Neil Harbisson was born with achromatopsia, which means he can't see colors. He lives in a world of black and white. Not satisfied with having to remember that the sky is blue, or that lemons are yellow, he teamed up with Adam Montandon to develop a brain implant that they call the Eyeborg, which turns colors into sounds. In 2010, the Cyborg Foundation was born--an organization to help humans become cyborgs. Check out the fascinating details in the video after the jump, and be on the lookout for other projects from the Cyborg Foundation, including the Earborg (turns sounds into colors,) and the Speedbord (detects movement through earrings that vibrate.)
Ray Kurzweil announced via his blog that he is joining Google to work on projects that consisting of machine learning and language processing.
"I'm excited to share that I'll be joining Google as Director of Engineering this Monday, December 17," Kurzweil said. "I've been interested in technology, and machine learning in particular, for a long time: when I was 14, I designed software that wrote original music, and later went on to invent the first print-to-speech reading machine for the bling, among other inventions. I've always worked to create practical systems that will make a difference in people's lives, which is what excites me as an inventor."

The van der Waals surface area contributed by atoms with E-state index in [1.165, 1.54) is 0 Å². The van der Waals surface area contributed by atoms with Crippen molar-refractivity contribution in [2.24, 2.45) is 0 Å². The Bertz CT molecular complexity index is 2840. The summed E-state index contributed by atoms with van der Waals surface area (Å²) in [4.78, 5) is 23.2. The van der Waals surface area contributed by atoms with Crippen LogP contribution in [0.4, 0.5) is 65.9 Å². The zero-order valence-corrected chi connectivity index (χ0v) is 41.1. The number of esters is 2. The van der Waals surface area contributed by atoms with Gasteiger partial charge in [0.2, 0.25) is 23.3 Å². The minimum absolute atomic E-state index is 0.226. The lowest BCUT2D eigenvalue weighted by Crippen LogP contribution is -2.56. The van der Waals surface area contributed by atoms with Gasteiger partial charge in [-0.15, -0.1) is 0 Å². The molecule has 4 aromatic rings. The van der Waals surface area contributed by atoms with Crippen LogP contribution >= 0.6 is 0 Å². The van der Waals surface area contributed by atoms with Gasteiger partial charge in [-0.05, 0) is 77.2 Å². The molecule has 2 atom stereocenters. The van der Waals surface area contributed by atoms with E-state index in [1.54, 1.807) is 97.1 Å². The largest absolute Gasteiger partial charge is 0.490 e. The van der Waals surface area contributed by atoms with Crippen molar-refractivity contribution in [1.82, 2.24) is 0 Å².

Kurzweil will serve as a Director of Engineering, though it's not clear on how immediate Kurzweil's focus will be on consumer products.
Read More | Kurzweil
Hip hop and pop performer, producer, Grammy-winner, and all-around mogul Will.i.am is set to premiere his new track tomorrow, but Earthlings won't be able to enjoy it. Why? Well, Will.i.am is debuting his new song "Reach for the Stars" on Mars. Wait, what?
No, seriously. The music will be piped through the Mars Curiosity Rover before debuting here on our humble, overrated planet. What's the over/under on Martians being discovered when they seek out Curiosity, destroying it to stop the insipid music? Tonight's gonna be a good night.